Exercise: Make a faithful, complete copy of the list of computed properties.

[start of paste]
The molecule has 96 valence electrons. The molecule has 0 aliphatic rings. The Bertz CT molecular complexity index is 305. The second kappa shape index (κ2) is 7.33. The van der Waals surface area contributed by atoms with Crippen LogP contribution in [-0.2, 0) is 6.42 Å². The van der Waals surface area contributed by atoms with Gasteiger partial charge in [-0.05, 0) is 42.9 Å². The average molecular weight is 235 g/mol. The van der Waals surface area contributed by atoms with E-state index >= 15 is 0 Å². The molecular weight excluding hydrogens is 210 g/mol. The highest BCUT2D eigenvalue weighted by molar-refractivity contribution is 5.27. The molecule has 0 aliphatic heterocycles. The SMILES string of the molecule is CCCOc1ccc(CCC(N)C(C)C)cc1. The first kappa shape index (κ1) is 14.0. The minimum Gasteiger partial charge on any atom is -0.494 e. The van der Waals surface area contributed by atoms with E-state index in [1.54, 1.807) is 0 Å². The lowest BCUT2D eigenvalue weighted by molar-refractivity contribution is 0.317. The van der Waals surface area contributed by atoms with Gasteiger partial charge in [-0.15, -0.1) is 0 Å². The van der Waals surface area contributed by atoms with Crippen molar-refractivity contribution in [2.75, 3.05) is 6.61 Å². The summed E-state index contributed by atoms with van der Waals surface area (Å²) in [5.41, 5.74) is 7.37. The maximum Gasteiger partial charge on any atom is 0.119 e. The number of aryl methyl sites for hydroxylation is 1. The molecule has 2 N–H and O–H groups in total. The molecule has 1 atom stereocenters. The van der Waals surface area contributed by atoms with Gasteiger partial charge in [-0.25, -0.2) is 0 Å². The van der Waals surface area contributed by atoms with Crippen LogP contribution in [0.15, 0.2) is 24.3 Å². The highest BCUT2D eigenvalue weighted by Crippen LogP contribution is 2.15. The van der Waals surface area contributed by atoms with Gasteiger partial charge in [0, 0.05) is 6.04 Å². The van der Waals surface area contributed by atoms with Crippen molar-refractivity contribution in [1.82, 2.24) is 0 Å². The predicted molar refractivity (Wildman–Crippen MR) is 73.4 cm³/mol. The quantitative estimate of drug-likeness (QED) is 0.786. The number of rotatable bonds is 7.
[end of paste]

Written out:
The molecule has 96 valence electrons. The molecule has 0 aliphatic rings. The Bertz CT molecular complexity index is 305. The second kappa shape index (κ2) is 7.33. The van der Waals surface area contributed by atoms with Crippen LogP contribution in [-0.2, 0) is 6.42 Å². The van der Waals surface area contributed by atoms with Gasteiger partial charge in [-0.05, 0) is 42.9 Å². The average molecular weight is 235 g/mol. The van der Waals surface area contributed by atoms with E-state index >= 15 is 0 Å². The molecular weight excluding hydrogens is 210 g/mol. The highest BCUT2D eigenvalue weighted by molar-refractivity contribution is 5.27. The molecule has 0 aliphatic heterocycles. The SMILES string of the molecule is CCCOc1ccc(CCC(N)C(C)C)cc1. The first kappa shape index (κ1) is 14.0. The minimum Gasteiger partial charge on any atom is -0.494 e. The van der Waals surface area contributed by atoms with E-state index in [1.54, 1.807) is 0 Å². The lowest BCUT2D eigenvalue weighted by molar-refractivity contribution is 0.317. The van der Waals surface area contributed by atoms with Gasteiger partial charge in [-0.15, -0.1) is 0 Å². The van der Waals surface area contributed by atoms with Crippen molar-refractivity contribution in [2.75, 3.05) is 6.61 Å². The summed E-state index contributed by atoms with van der Waals surface area (Å²) in [5.41, 5.74) is 7.37. The maximum Gasteiger partial charge on any atom is 0.119 e. The number of aryl methyl sites for hydroxylation is 1. The molecule has 2 N–H and O–H groups in total. The molecule has 1 atom stereocenters. The van der Waals surface area contributed by atoms with Gasteiger partial charge in [-0.25, -0.2) is 0 Å². The van der Waals surface area contributed by atoms with Crippen LogP contribution in [0.15, 0.2) is 24.3 Å². The highest BCUT2D eigenvalue weighted by Crippen LogP contribution is 2.15. The van der Waals surface area contributed by atoms with Gasteiger partial charge in [0, 0.05) is 6.04 Å². The van der Waals surface area contributed by atoms with Crippen molar-refractivity contribution in [1.82, 2.24) is 0 Å². The predicted molar refractivity (Wildman–Crippen MR) is 73.4 cm³/mol. The quantitative estimate of drug-likeness (QED) is 0.786. The number of rotatable bonds is 7.